PIGLET MANAGEMENT - 2 (Birth to Weaning) - PowerPoint PPT Presentation

piglet management 2 birth to weaning n.
Download
Skip this Video
Loading SlideShow in 5 Seconds..
PIGLET MANAGEMENT - 2 (Birth to Weaning) PowerPoint Presentation
Download Presentation
PIGLET MANAGEMENT - 2 (Birth to Weaning)

play fullscreen
1 / 23
PIGLET MANAGEMENT - 2 (Birth to Weaning)
156 Views
Download Presentation
holleb
Download Presentation

PIGLET MANAGEMENT - 2 (Birth to Weaning)

- - - - - - - - - - - - - - - - - - - - - - - - - - - E N D - - - - - - - - - - - - - - - - - - - - - - - - - - -
Presentation Transcript

  1. PIGLET MANAGEMENT - 2(Birth to Weaning)

  2. Avoid moving individual piglets around. Identify and move fall-outs by 5-7 d of age. Otherwise leave them put. • What is a fall-out?

  3. What is a fall-out? • Other names Fall-backs, runts • Smaller, less active piglet • 2 to 7 days of age

  4. What is a fall-out? • Bony and angular • Flat belly • Loose skin • Hairy

  5. Fall-outs • Nursing a poor producing teat • Shy, non-aggressive pig missing feedings • Many flourish with better milk access

  6. Several fall-outs Teat access Teat problems

  7. Dealing with poor milk supply • Several pigs in litter affected 􀂄 Treat for mastitis 􀂄 Milk replacer 􀂄 Creep feed • Single pig in litter (i. e., fall-back) 􀂄 Many will flourish with more milk 􀂄 Nurse sows

  8. A fall-out to move • Doesn’t join littermates to nurse • Not selected a teat • Shy, timid • 10 littermates

  9. Key points • Avoid moving individual fall-backs • Move 8 to 10 fall-backs at once to a nurse sow • Identify and move fall-backs by 5-7 day of age • Otherwise leave them put

  10. WEANING WEIGHT - Targets • 8 kg if weaned at 4 weeks • 6 kg if weaned at 3 weeks • > 4 kg if weaned at 17 days If poor check: • Litter size • Birth weight • Sow condition/ feed intake / milk production • Cross fostering • Creep feeding management • Health, hygiene, environment

  11. Feed Intake In Newly Weaned Piglets • On the sow piglets eat > 12 times a day: -Frequent small meals • On the sow piglets eat together: -Plenty of feeder space, no separation of feeder spaces • Pigs have a tremendous sense of smell: -Clean feeders -Frequently remove stale feed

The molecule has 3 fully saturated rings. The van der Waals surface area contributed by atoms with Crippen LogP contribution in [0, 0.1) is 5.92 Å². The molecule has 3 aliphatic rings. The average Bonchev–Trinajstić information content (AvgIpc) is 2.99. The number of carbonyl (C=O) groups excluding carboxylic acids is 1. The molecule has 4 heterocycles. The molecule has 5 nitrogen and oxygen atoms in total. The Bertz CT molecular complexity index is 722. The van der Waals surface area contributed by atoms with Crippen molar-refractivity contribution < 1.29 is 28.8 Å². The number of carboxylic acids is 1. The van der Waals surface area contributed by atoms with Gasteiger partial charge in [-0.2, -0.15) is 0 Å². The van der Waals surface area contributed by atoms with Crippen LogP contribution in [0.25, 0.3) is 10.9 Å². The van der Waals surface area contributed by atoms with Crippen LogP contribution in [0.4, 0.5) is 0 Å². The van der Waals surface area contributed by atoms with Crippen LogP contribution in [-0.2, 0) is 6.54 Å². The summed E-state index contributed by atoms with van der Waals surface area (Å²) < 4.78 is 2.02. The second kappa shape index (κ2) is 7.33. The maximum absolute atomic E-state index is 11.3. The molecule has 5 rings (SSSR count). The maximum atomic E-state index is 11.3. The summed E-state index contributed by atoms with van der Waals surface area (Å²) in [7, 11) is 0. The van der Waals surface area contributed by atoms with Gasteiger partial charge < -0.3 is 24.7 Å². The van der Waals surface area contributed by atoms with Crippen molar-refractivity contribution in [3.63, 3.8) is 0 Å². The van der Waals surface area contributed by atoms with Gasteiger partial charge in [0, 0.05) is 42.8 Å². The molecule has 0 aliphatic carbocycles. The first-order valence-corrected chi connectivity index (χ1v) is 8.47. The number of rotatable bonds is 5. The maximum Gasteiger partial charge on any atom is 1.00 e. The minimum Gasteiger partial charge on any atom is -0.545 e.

12. Piglet Diseases • Frequently observe pigs for signs of disease so prompt treatment is possible • congenital defect seen is herniation (2%), followed by cryptorchidism (1-2%

  13. Diarrhea (scours) and dehydration A dehydrated piglet Diarrhea (scours) Normal, bright yellow, solid fecal material

  14. E. coli • Should affect < 3% of litters • Mostly 1-5 days of age • Main defense -Antibiotics in milk • Treat entire litter with antibiotics -Gentamicin -Spectinomycin • Access to water

  15. Difficulty walking and standing,trembling or comatose • Hypoglycemia -Low blood sugar • Streptococcus suis -Strep suis -Strep meningitis Swollen hock joint

  16. Swollen joints • Bacterial infection • Identify/treat early • -Penicillin • Severely swollen • -Treatment ineffective • -Euthanize

  17. Other conditions Vomiting Rough hair coat, sluggishness, huddling

  18. Greasy, Sticky and Dirty Skin • Staphylococcus hyicus invades skin • Antibiotic therapy when symptoms appear • Wash piglet; treat topically • Minimize cuts in skin and dirty equipment

  19. Some Disadvantaged PigsShould Be Euthanized Acceptable: Barbiturates, CO2, potassium chloride in conjunction with general anesthesia, penetrating captive bolt Conditional: Inhalant anesthetics, CO, chloral hydrate (IV, after sedation), gunshot, electrocution, blow to the head (< 3 weeks of age) • Carbon dioxide • Electrocution • Anesthetic overdose • Blunt trauma

  20. Practicing proper euthanasia techniques that are appropriate for the size of the pig is one of the single most important elements to responsibly address animal welfare. National Pork Board P.O. Box 9114 Des Moines, IA 50306 USA PHONE: (515) 223-2600 FAX: (515) 223-2646 E-MAIL: porkboard@porkboard.org WEB: http://www.porkboard.org

  21. Dead pig/placenta disposal • Remove dead pigs/placenta promptly Incineration

  22. Questions?

  23. References • http://cal.vet.upenn.edu/projects/swine/bio/grow/nursing/hm.html • http://www.ncsu.edu/project/swine_extension/ncporkconf/2002/lay.htm • http://www.avma.org/issues/animal_welfare/default.asp